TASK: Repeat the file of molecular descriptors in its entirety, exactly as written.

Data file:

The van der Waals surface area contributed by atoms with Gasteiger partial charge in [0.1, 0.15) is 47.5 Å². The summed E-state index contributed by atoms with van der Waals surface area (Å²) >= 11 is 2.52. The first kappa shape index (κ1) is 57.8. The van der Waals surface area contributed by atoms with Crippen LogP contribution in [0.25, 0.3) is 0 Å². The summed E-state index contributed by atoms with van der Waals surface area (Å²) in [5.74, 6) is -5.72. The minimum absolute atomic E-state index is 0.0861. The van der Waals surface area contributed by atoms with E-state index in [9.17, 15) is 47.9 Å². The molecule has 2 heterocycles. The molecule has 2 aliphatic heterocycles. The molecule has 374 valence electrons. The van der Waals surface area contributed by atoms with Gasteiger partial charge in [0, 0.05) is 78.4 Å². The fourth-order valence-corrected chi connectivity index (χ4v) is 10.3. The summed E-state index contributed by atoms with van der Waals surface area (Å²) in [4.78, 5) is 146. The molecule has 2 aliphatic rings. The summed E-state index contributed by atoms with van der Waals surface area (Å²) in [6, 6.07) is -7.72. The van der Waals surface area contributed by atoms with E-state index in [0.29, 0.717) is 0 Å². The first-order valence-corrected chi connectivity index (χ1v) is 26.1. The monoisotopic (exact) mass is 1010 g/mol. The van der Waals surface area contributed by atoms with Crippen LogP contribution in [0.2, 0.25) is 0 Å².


The van der Waals surface area contributed by atoms with Gasteiger partial charge in [0.1, 0.15) is 47.5 Å². The summed E-state index contributed by atoms with van der Waals surface area (Å²) >= 11 is 2.52. The first kappa shape index (κ1) is 57.8. The van der Waals surface area contributed by atoms with Crippen LogP contribution in [0.25, 0.3) is 0 Å². The summed E-state index contributed by atoms with van der Waals surface area (Å²) in [5.74, 6) is -5.72. The minimum absolute atomic E-state index is 0.0861. The van der Waals surface area contributed by atoms with E-state index in [9.17, 15) is 47.9 Å². The molecule has 2 heterocycles. The molecule has 2 aliphatic heterocycles. The molecule has 374 valence electrons. The van der Waals surface area contributed by atoms with Gasteiger partial charge in [0, 0.05) is 78.4 Å². The fourth-order valence-corrected chi connectivity index (χ4v) is 10.3. The summed E-state index contributed by atoms with van der Waals surface area (Å²) in [4.78, 5) is 146. The molecule has 2 aliphatic rings. The summed E-state index contributed by atoms with van der Waals surface area (Å²) in [6, 6.07) is -7.72. The van der Waals surface area contributed by atoms with E-state index in [0.29, 0.717) is 0 Å². The first-order valence-corrected chi connectivity index (χ1v) is 26.1. The monoisotopic (exact) mass is 1010 g/mol. The van der Waals surface area contributed by atoms with Crippen LogP contribution in [0.2, 0.25) is 0 Å².